Accessory (adnexal) parts of the eye are anatomical structures that surround and protect the eyeball and support the function of the eye. Those structures include the orbit, eyebrows, eyelids, lacrimal apparatus and extraocular muscles. Since the (dis)function of extraocular muscles is very important in the pathophysiology of strabismus and amblyopia and we plan to devote it a whole blog soon, we will not be dealing with the extraocular muscles today.
Understanding the Orbit: Anatomy, Bones, and Causes of Orbital Fractures
The eye is confined into the bony anatomical structure called the orbit. It is an anatomical space in our skulls in which the eyeball, extraocular muscles, orbital fat, and nerves and vessels are situated.
Seven different bones that are fused together, form the margins of the orbit – frontal, lacrimal, ethmoid, zygomatic, maxillary, palatine and sphenoid bone.
Although the orbital bones are very hard structures, blunt trauma to the eye can damage them, resulting in the blowout fracture of the orbit. It is most commonly caused by sports injuries or motor vehicle accidents.
The Exact Function of the Eyebrows Remains Debatable
Eyebrows are special hairs located above the eyes. Their main evolutionary function is supposed to prevent sweat, water, and moisture from flowing into the eye.
Nonetheless, some evolutionary biologists disagree and, as newer research shows, believe that the eyebrows developed as a means of nonverbal communication through facial expressions. Indeed, a smooth forehead combined with dense eyebrows lets us express a series of subtle emotions.
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A Healthy Vision Starts With Healthy Eyelids
Eyelids are important organs that help to maintain a favourable environment for the proper function of the eye underneath. They are made up of several layers; skin on the outside, conjunctiva with meibomian glands on the inside and muscles and connective tissue in between. Along their margins, they feature specialized hair that is the eyelashes.
The meibomian glands that are on the inside of the eyelids, adjacent to the ocular surface, secrete the thin oily layer of the tears that prevents the evaporation of the tear film. The eyelids, especially the upper eyelid, are also efferent initiators of the blink reflex which shields our eyes from foreign bodies.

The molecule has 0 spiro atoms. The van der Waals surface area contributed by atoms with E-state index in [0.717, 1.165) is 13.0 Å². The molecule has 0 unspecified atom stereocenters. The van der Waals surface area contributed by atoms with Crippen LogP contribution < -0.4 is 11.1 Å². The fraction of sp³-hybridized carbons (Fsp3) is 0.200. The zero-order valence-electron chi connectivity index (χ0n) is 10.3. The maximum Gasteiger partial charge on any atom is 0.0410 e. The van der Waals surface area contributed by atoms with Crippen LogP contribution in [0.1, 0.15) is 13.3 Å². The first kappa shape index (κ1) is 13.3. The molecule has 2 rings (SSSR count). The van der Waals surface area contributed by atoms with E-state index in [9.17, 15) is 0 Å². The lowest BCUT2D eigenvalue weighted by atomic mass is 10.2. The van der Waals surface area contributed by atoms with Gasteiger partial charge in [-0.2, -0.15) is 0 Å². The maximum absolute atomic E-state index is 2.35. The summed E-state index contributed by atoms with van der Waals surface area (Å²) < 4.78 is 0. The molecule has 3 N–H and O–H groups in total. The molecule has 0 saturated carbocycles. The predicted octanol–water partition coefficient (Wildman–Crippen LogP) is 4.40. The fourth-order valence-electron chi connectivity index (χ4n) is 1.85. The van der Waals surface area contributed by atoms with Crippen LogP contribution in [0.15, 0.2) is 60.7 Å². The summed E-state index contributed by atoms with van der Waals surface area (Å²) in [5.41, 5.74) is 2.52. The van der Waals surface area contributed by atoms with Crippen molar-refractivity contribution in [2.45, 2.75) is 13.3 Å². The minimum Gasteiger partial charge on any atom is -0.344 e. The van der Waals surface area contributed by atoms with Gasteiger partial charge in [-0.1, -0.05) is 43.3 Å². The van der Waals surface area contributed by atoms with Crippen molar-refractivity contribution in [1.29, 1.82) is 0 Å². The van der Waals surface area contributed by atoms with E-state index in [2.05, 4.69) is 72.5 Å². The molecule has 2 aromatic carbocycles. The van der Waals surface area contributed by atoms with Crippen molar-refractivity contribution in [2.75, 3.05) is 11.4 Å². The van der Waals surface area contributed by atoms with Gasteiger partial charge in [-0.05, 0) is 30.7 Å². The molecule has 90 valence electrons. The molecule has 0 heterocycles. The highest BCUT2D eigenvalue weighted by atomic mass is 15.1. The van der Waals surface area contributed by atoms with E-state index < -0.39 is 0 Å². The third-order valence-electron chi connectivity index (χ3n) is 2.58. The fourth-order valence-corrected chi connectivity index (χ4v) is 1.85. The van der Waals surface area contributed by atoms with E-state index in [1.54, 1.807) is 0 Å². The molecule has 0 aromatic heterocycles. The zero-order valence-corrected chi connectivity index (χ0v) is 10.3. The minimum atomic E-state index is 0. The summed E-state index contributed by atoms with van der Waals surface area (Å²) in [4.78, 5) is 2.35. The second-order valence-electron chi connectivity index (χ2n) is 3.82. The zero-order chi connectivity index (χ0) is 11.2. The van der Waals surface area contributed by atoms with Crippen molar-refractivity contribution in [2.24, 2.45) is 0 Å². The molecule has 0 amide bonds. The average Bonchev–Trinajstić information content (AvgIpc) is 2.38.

By constant blinking, the eyelids spread the tears evenly along the ocular surface keeping it moist all the time. People normally blink spontaneously around 10 times per minute which is enough to keep our eyes moist and the ocular surface stable.
Computer Vision Syndrome
However, during prolonged computer use our blinking rate decreases, leading to a condition referred to as computer vision syndrome. It is a common disorder in the modern world and is characterized by discomfort, eye strain, and fatigue. I bet quite a few of you have already experienced similar symptoms at least once in your lives. Remember then, do not forget to blink during prolonged computer, tablet or cell phone use!
A Healthy Vision Continues Through Healthy Lacrimation System
Lacrimal apparatus is a system responsible for tear production and drainage and is under autonomic nervous system control.
The tears are produced by the lacrimal gland that is located in the upper lateral region of the orbit. The tears then flow across the eye and are drained into the nasal cavity through the lacrimal duct at the eyes’ medial region next to the nose. I am sure most of you have already experience runny nose following extensive tearing – this is simply because the tears drain into the nasal cavity!
Quality of the Tear Film
It is important to note, though, that the quality of tear film does not directly correlate to the number of tears that are produced, and that conditions such as dry eye disease can either be characterized by:
(I) the lack of tears or
(II) the altered quality of tears.
Structure of the Tear Film
For easier comprehension let us first tell you a few words about the tear film itself. The tear film is made up of 3 layers:
(a) an innermost mucin layer, that is produced by ocular surface epithelial cells, lubricates the ocular surface and prevents pathogens adherence and entrance;
(b) a middle thick watery layer, that is secreted by the lacrimal gland, nourishes the cells of the ocular surface and has antibacterial as well as antioxidant functions;
(c) a thin superficial oily layer, that is produced by meibomian glands under the eyelids, hinders the evaporation rate of the watery layer below.
If any of those layers get compromised it can lead to disorders and disease of the ocular surface. This is most commonly seen in the dysfunction of the lacrimal gland and the decreased production of the watery layer, or the dysfunction of meibomian glands and the lack of thin superficial oily layer.
Whilst these conditions are not among the easiest to treat, various pharmacological and behavioral interventions exist to alleviate the discomfort and pain produced by ocular surface disorders.
I hope you enjoyed this blog post that talks about everything going on around the eye – but you can learn much more about vision and eyes inside our “Following the Light” blog series!